Everyone hates going shopping during the wind and cold, ice and snow of February, but no one despises it more than Fort Wayne Komets equipment manager Joe Franke.
Can you blame him? For one thing, he's follicly challenged and needs to wear a big hat. Then there's the grief he catches from the other shoppers who wonder what he's doing.
``Everybody and their brother looks at you like you are messed up, especially when I have all this hair gel and I have no hair,'' Franke said. ``The lady will look down and then look up, `Boy, you go through a lot of shampoo.' ''
Why would Franke be buying large quantities of hair gel and shampoo? Others think he must own stock in Bazooka.
``You must sure like to chew gum,'' someone else waiting in line behind him can be guaranteed to say. At least Franke still has all his teeth.
A couple times a month, Franke heads out to a local big-box store to stock up, and it's a massive shopping list. As the equipment manager, he's responsible for buying provisions for the Komets, their opponents and the officials for each game and practice. Imagine what it would be like to buy everything for a frat house.
Part of his supply list, mandated by the ECHL, includes liquid body wash (no bars), one bottle of shampoo, two cans of shaving cream, two cans of antiperspirant, 12 razors, one container of cotton swabs, two hair brushes, one bottle of hand lotion, one bottle of mouthwash and one bottle of baby powder.
Besides all that, each locker room gets 30 shower towels; 20 game sweat towels; 12 rolls each of black, white and clear stick tape; 10-gallon coolers of ice, water and sports drink; 200 cups; 50 pieces of chewing gum; and a coffee machine, 50 coffee cups, and creamer and sugar. A hockey team consumes between three and five pots of coffee on game days.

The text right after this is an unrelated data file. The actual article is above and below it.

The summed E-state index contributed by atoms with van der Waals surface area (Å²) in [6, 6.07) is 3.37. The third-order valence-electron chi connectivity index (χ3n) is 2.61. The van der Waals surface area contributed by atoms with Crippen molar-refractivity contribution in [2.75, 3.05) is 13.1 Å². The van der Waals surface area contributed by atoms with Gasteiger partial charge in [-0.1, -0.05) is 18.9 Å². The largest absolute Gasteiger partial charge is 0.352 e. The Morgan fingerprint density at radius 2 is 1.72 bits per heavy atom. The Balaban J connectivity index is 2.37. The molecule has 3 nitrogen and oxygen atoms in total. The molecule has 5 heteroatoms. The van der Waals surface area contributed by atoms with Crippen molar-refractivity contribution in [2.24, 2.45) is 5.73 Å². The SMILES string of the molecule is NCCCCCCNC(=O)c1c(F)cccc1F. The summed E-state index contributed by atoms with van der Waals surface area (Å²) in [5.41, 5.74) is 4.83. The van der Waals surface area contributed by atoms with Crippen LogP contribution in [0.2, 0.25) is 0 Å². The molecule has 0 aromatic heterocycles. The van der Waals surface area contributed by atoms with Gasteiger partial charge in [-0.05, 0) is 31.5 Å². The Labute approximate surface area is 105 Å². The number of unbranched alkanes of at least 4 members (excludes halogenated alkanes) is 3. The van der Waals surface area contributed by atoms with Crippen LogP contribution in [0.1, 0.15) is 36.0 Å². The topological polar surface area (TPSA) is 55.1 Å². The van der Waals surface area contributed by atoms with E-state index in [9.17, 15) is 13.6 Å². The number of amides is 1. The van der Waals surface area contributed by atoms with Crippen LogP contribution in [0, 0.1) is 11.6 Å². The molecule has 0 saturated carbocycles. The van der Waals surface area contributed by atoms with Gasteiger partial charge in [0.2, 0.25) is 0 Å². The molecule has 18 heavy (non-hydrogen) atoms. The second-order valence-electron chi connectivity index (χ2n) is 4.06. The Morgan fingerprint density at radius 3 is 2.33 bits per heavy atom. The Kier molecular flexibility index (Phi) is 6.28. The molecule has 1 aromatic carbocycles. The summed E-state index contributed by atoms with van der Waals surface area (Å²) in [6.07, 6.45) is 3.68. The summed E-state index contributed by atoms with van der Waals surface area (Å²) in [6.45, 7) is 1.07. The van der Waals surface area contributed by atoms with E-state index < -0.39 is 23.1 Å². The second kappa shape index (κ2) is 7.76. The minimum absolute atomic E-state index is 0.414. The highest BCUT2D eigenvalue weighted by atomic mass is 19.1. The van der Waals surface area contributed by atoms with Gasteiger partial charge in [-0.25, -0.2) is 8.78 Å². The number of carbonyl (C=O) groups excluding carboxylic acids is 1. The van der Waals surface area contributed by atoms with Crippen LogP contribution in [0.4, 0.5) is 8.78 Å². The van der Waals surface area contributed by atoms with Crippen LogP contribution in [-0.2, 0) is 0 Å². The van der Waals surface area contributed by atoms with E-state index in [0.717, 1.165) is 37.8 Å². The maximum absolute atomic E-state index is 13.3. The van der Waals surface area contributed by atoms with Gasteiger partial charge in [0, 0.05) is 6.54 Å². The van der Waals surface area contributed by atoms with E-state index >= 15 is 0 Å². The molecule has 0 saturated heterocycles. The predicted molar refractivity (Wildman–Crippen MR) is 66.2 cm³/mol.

Then there's a pair of full-size industrial fans; a glove dryer; a hockey dry erase board, a blank dry erase board, a dry erase marker and eraser; cases of bottled water, sports drinks and soda; one clock; and a post-game meal menu.
Home teams are also responsible for supplying ice bags, hot pack covers, a treatment table, professional-grade exercise bikes, an exercise ball and all the tools players use to tape and adjust their sticks.
Depending on how busy the schedule is, the Komets spend more than $1,000 a month on toiletries and supplies. Franke fills two huge carts on each trip, and said the key is trying to avoid the busiest times at the store.
Part of the big bill is trainer Shawn Dundon going to the store for over-the-counter medicines such as Sudafed, Musinex, Tylenol and a ton of cough drops. He also keeps extra snack bars in his travel case or in the training room for a quick energy boost for the players. (He himself prefers homemade beef jerky.)
``These guys eat at 1 p.m. on the day of the game, and sometimes they are a little hungry before a game,'' Dundon said.
He also keeps Pedialyte, protein bars and extra fruit on hand during the playoffs in case the games go into overtime. Often, Dundon or Franke will catch a cab on playoff road trips to make sure the locker room is properly supplied for that night's game.
Oh, and don't forget the laundry detergent and other cleaning supplies, because somebody has to take care of the mess all those products leave behind.
``It's embarrassing buying all that stuff, because they think it's all for you,'' Franke said. ``They think we're doing it for a school or something.''
Either that, or he's the ultimate Fort Wayne survivalist fighting the cold.